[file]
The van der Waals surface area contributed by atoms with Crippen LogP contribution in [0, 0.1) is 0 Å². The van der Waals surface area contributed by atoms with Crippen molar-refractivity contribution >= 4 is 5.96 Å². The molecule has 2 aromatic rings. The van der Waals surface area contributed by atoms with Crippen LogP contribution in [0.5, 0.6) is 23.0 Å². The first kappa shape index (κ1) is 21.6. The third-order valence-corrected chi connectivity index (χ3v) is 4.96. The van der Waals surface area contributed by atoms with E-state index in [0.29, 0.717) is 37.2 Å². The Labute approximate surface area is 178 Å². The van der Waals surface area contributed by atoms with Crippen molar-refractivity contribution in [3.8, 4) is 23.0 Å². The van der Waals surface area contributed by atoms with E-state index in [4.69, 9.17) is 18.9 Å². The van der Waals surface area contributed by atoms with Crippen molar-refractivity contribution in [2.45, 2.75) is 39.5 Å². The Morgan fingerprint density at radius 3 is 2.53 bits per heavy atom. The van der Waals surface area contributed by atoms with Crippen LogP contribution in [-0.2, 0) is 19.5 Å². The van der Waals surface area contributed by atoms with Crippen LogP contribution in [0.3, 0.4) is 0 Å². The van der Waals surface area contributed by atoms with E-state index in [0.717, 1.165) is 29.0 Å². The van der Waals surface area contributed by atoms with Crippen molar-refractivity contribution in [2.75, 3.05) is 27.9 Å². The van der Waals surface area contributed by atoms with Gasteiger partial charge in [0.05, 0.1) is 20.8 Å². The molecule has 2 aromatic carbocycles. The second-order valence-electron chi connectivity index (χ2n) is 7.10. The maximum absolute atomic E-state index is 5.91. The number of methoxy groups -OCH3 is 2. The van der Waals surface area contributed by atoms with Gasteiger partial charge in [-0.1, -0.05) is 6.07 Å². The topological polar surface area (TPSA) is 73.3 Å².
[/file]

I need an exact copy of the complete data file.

The van der Waals surface area contributed by atoms with Crippen LogP contribution in [0, 0.1) is 0 Å². The van der Waals surface area contributed by atoms with Crippen molar-refractivity contribution >= 4 is 5.96 Å². The molecule has 2 aromatic rings. The van der Waals surface area contributed by atoms with Crippen LogP contribution in [0.5, 0.6) is 23.0 Å². The first kappa shape index (κ1) is 21.6. The third-order valence-corrected chi connectivity index (χ3v) is 4.96. The van der Waals surface area contributed by atoms with E-state index in [0.29, 0.717) is 37.2 Å². The Labute approximate surface area is 178 Å². The van der Waals surface area contributed by atoms with Crippen molar-refractivity contribution in [3.8, 4) is 23.0 Å². The van der Waals surface area contributed by atoms with E-state index in [4.69, 9.17) is 18.9 Å². The van der Waals surface area contributed by atoms with Crippen molar-refractivity contribution in [2.45, 2.75) is 39.5 Å². The Morgan fingerprint density at radius 3 is 2.53 bits per heavy atom. The van der Waals surface area contributed by atoms with Crippen LogP contribution in [-0.2, 0) is 19.5 Å². The van der Waals surface area contributed by atoms with Crippen LogP contribution in [0.3, 0.4) is 0 Å². The van der Waals surface area contributed by atoms with E-state index in [0.717, 1.165) is 29.0 Å². The van der Waals surface area contributed by atoms with Crippen molar-refractivity contribution in [2.75, 3.05) is 27.9 Å². The van der Waals surface area contributed by atoms with Gasteiger partial charge in [0.05, 0.1) is 20.8 Å². The molecule has 2 aromatic carbocycles. The second-order valence-electron chi connectivity index (χ2n) is 7.10. The maximum absolute atomic E-state index is 5.91. The number of methoxy groups -OCH3 is 2. The van der Waals surface area contributed by atoms with Gasteiger partial charge in [-0.1, -0.05) is 6.07 Å². The topological polar surface area (TPSA) is 73.3 Å².